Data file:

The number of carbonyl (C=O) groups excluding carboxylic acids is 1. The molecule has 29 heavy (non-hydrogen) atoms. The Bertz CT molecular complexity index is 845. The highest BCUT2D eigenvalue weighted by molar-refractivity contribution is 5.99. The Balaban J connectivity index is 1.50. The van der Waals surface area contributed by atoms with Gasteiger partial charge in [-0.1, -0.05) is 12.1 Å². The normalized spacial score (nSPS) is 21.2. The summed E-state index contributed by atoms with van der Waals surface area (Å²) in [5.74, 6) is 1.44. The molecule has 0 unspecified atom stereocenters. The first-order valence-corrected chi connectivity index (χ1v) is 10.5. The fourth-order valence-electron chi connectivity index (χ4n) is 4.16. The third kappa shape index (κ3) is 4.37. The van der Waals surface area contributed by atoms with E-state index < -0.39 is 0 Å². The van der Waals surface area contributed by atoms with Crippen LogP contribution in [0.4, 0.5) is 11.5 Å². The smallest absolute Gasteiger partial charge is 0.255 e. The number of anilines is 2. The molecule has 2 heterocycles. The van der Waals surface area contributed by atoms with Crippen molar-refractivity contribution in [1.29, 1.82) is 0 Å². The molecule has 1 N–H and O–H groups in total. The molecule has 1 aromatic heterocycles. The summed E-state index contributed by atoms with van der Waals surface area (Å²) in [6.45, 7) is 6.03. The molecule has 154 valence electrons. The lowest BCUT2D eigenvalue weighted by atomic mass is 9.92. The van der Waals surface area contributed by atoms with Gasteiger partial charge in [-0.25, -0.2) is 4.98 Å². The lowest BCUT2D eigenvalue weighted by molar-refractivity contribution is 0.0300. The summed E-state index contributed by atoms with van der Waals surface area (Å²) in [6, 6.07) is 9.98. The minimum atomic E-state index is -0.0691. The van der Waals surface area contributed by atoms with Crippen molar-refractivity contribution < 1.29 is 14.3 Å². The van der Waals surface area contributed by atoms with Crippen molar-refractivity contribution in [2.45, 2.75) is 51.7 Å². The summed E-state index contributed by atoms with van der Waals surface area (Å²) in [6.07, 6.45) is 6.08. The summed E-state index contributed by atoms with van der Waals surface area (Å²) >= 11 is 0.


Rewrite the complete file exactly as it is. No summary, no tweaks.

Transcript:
The number of carbonyl (C=O) groups excluding carboxylic acids is 1. The molecule has 29 heavy (non-hydrogen) atoms. The Bertz CT molecular complexity index is 845. The highest BCUT2D eigenvalue weighted by molar-refractivity contribution is 5.99. The Balaban J connectivity index is 1.50. The van der Waals surface area contributed by atoms with Gasteiger partial charge in [-0.1, -0.05) is 12.1 Å². The normalized spacial score (nSPS) is 21.2. The summed E-state index contributed by atoms with van der Waals surface area (Å²) in [5.74, 6) is 1.44. The molecule has 0 unspecified atom stereocenters. The first-order valence-corrected chi connectivity index (χ1v) is 10.5. The fourth-order valence-electron chi connectivity index (χ4n) is 4.16. The third kappa shape index (κ3) is 4.37. The van der Waals surface area contributed by atoms with E-state index < -0.39 is 0 Å². The van der Waals surface area contributed by atoms with Crippen LogP contribution in [0.4, 0.5) is 11.5 Å². The smallest absolute Gasteiger partial charge is 0.255 e. The number of anilines is 2. The molecule has 2 heterocycles. The van der Waals surface area contributed by atoms with Crippen molar-refractivity contribution in [1.29, 1.82) is 0 Å². The molecule has 1 N–H and O–H groups in total. The molecule has 1 aromatic heterocycles. The summed E-state index contributed by atoms with van der Waals surface area (Å²) in [6.45, 7) is 6.03. The molecule has 154 valence electrons. The lowest BCUT2D eigenvalue weighted by atomic mass is 9.92. The van der Waals surface area contributed by atoms with Gasteiger partial charge in [-0.25, -0.2) is 4.98 Å². The lowest BCUT2D eigenvalue weighted by molar-refractivity contribution is 0.0300. The summed E-state index contributed by atoms with van der Waals surface area (Å²) in [6, 6.07) is 9.98. The minimum atomic E-state index is -0.0691. The van der Waals surface area contributed by atoms with Crippen molar-refractivity contribution < 1.29 is 14.3 Å². The van der Waals surface area contributed by atoms with Crippen molar-refractivity contribution in [2.45, 2.75) is 51.7 Å². The summed E-state index contributed by atoms with van der Waals surface area (Å²) in [6.07, 6.45) is 6.08. The summed E-state index contributed by atoms with van der Waals surface area (Å²) >= 11 is 0.